The dollar traded marginally higher Tuesday, helped by gains against the more defensive currencies, the Japanese yen and the Swiss franc, on the last trading day of the month.
At 3:05 AM ET (0705 GMT), the U.S. Dollar Index, which tracks the greenback against a basket of six other currencies, stood at 99.597, up 0.3%.
USD/JPY gained 0.6% to 108.50, USD/CHF rose 0.5% to 0.9629, while EUR/USD fell 0.4% to 1.1005.
“The talk is Japanese names are short of dollars (as the fiscal year comes to an end), which is likely to keep the dollar bid well into London time,” Yukio Ishizuki, FX strategist at Daiwa Securities, told CNBC.
That said, the yen and the Swiss franc are often seen as safe havens during troubled times, and the better-than-expected China manufacturing PMI data will have given traders hope that some economic stabilisation may be possible going forward.
Global risk stabilisation near term supports EUR/USD at 1.10-1.12 for now, said analysts at Danske Bank, in a research note.
“Looking further ahead, a range of factors (EU institutional weakness, doubt as to Fed’s reaction function 12M out and virus fears) also still make downside risks more pertinent, such that 1.07 will likely act as an anchor, the bank added.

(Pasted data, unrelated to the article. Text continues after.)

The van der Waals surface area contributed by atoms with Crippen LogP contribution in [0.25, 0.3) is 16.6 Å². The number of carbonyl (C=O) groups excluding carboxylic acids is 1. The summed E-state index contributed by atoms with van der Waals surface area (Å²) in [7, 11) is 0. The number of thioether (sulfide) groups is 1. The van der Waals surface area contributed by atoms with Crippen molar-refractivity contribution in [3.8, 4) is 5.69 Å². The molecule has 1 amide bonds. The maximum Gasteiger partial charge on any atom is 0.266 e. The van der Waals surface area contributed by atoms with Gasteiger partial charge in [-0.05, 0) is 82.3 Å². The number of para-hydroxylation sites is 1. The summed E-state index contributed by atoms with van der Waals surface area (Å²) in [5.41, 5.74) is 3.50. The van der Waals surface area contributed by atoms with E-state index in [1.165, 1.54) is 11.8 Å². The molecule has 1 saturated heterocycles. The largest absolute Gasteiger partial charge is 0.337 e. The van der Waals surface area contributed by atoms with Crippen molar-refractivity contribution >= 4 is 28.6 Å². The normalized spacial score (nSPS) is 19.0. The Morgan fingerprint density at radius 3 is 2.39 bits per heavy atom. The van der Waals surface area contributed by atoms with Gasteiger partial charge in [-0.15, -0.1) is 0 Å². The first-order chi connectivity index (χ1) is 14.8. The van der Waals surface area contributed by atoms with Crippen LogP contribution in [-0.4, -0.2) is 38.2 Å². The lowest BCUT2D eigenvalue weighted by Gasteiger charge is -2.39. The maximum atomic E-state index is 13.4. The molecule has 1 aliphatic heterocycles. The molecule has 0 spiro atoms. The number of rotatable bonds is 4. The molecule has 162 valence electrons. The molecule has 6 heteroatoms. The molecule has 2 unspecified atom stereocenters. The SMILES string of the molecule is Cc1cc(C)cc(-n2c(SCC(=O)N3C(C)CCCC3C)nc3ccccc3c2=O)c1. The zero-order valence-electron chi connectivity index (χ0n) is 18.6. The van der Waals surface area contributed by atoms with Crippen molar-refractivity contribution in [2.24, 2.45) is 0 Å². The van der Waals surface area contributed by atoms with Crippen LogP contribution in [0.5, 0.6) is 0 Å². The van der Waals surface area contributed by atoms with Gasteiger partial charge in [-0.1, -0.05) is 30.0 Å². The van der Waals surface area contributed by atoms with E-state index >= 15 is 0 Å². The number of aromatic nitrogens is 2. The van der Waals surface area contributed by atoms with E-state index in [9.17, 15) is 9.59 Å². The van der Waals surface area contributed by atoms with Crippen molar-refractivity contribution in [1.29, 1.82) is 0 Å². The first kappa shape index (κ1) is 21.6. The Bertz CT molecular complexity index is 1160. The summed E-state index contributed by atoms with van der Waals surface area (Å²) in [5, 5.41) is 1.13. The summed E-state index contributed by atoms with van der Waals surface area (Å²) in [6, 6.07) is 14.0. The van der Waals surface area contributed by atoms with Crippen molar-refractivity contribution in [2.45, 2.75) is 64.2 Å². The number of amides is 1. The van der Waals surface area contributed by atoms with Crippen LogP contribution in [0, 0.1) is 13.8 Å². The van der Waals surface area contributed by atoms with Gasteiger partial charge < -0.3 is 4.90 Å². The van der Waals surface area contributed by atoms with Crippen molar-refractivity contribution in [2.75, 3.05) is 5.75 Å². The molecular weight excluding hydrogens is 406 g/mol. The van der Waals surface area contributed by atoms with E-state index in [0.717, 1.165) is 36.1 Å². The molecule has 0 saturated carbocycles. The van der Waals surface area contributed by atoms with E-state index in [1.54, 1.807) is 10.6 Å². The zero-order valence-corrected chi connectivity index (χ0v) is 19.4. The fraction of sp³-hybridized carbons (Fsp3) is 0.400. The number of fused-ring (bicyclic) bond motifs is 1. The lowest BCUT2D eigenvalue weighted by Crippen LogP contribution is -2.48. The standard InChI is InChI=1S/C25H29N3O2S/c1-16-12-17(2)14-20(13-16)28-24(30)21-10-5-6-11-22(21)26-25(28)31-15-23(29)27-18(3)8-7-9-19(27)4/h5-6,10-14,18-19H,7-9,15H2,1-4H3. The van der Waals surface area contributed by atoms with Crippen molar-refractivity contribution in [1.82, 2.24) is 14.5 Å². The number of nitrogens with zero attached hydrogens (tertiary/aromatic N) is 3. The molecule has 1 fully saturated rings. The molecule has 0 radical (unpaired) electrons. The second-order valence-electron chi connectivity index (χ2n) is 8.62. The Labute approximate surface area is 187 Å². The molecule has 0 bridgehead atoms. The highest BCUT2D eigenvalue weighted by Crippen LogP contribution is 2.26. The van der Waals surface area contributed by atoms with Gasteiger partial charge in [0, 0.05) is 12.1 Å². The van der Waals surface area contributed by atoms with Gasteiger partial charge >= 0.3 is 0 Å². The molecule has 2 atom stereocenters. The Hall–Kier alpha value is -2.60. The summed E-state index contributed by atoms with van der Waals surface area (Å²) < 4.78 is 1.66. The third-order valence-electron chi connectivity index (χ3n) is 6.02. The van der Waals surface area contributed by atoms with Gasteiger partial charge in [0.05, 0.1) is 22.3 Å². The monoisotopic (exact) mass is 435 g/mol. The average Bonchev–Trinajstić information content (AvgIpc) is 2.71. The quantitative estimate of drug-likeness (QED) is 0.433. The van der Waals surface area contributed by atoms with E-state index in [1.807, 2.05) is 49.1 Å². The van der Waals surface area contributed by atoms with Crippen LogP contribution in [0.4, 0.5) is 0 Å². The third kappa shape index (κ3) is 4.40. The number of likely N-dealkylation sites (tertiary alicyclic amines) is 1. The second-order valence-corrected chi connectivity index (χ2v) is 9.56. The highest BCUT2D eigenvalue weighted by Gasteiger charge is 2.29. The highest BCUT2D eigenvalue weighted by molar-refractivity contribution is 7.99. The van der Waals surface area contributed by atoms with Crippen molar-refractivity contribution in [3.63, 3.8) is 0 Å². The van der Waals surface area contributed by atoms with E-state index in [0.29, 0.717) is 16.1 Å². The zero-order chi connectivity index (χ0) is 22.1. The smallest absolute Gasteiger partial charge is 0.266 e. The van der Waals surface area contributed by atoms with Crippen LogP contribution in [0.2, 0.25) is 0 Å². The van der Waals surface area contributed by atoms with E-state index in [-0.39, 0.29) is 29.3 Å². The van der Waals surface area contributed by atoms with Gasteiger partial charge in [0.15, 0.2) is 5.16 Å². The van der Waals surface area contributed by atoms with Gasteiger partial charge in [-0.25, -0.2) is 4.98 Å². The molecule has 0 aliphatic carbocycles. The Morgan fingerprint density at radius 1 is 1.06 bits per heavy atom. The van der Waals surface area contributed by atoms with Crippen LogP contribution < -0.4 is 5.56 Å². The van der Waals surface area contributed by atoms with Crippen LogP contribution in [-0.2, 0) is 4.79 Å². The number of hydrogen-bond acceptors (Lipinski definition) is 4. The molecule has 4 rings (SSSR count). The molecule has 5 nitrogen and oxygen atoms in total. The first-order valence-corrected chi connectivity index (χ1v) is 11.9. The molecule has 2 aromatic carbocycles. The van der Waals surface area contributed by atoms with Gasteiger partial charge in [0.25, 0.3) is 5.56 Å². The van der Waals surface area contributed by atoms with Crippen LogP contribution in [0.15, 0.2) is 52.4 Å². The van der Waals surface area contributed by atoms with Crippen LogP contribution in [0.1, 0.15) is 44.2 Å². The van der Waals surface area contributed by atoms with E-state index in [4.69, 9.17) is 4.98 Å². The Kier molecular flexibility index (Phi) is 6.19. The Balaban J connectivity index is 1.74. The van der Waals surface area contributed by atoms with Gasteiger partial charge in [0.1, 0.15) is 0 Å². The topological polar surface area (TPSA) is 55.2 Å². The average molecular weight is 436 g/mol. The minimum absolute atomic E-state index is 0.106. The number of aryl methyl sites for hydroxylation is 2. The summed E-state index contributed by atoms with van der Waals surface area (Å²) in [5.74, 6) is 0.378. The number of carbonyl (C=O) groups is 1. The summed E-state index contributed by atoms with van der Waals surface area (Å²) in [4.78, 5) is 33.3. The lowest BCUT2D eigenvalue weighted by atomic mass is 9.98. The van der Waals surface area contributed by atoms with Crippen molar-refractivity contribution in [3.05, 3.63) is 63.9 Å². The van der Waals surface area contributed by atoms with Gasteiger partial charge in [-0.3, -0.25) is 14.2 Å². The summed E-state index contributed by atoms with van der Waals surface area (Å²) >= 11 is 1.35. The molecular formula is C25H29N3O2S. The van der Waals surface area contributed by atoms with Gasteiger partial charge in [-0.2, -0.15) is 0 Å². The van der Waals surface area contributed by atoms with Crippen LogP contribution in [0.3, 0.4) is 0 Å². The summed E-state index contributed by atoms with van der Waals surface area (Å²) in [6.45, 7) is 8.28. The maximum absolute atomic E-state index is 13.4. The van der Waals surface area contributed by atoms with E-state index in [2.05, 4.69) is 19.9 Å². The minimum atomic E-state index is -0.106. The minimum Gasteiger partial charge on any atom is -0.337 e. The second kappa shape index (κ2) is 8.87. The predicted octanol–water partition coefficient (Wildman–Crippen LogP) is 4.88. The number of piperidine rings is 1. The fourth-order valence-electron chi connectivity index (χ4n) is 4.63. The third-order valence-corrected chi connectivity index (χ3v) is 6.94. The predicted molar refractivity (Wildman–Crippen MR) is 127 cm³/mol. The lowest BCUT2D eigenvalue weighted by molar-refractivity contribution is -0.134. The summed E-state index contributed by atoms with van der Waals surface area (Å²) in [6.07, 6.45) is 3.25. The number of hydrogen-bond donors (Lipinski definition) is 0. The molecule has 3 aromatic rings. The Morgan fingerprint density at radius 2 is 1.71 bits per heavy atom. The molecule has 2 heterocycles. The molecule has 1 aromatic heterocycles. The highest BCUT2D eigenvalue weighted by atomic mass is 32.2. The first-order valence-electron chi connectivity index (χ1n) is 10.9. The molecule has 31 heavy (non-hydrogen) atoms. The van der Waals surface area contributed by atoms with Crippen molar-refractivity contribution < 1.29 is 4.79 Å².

Additionally, GBP/USD dropped 1% to 1.2292, as the Fitch downgrading of U.K.’s sovereign debt rating on Friday continued to takr its toll on sterling.
Elsewhere, the forint is lower, with EUR/HUF up 0.2% at 359.13, having hit a new all-time high on Tuesday after the Hungarian Parliament voted Monday to give Prime Minister Viktor Orban the right to rule by decree during the coronavirus emergency – with no time limit. The measures establish a dictatorship in all but name in the heart of the EU, which has long prided itself on its role in fostering democracy in Europe.
This move “does have the potential to amplify the already ongoing disagreements between Hungary and the EU,” said Danske Bank, in a research note.
“As such, these somewhat right-wing initiatives did lend support to EUR/HUF yesterday and more HUF weakness could come at a later point in time as a result,” the bank added.